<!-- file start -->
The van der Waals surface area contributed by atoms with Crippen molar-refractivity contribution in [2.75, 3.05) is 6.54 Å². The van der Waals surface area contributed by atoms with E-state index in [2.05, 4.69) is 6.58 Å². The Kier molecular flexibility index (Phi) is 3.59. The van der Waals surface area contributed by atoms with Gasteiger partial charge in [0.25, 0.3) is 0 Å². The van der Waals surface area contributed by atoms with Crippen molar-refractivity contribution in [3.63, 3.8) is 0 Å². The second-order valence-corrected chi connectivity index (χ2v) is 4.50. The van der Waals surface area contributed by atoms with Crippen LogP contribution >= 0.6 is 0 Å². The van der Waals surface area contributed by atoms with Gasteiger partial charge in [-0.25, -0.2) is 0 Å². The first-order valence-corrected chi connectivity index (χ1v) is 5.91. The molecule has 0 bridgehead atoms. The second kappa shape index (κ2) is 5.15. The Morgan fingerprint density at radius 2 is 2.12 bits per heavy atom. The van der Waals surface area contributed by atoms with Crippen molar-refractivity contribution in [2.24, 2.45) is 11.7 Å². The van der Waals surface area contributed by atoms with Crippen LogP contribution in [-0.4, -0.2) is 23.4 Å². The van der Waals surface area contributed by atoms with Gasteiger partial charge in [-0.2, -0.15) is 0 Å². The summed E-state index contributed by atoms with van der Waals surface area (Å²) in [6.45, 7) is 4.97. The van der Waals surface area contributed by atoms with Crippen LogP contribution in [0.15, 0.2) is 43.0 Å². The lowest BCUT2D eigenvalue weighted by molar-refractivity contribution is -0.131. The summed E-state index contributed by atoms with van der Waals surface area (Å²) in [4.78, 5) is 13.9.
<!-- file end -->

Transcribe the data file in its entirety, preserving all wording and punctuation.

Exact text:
The van der Waals surface area contributed by atoms with Crippen molar-refractivity contribution in [2.75, 3.05) is 6.54 Å². The van der Waals surface area contributed by atoms with E-state index in [2.05, 4.69) is 6.58 Å². The Kier molecular flexibility index (Phi) is 3.59. The van der Waals surface area contributed by atoms with Gasteiger partial charge in [0.25, 0.3) is 0 Å². The van der Waals surface area contributed by atoms with Crippen molar-refractivity contribution in [3.63, 3.8) is 0 Å². The second-order valence-corrected chi connectivity index (χ2v) is 4.50. The van der Waals surface area contributed by atoms with Crippen LogP contribution >= 0.6 is 0 Å². The van der Waals surface area contributed by atoms with Gasteiger partial charge in [-0.25, -0.2) is 0 Å². The first-order valence-corrected chi connectivity index (χ1v) is 5.91. The molecule has 0 bridgehead atoms. The second kappa shape index (κ2) is 5.15. The Morgan fingerprint density at radius 2 is 2.12 bits per heavy atom. The van der Waals surface area contributed by atoms with Crippen molar-refractivity contribution in [2.24, 2.45) is 11.7 Å². The van der Waals surface area contributed by atoms with Crippen LogP contribution in [-0.4, -0.2) is 23.4 Å². The van der Waals surface area contributed by atoms with Gasteiger partial charge in [-0.2, -0.15) is 0 Å². The summed E-state index contributed by atoms with van der Waals surface area (Å²) in [6.45, 7) is 4.97. The van der Waals surface area contributed by atoms with Crippen LogP contribution in [0.15, 0.2) is 43.0 Å². The lowest BCUT2D eigenvalue weighted by molar-refractivity contribution is -0.131. The summed E-state index contributed by atoms with van der Waals surface area (Å²) in [4.78, 5) is 13.9.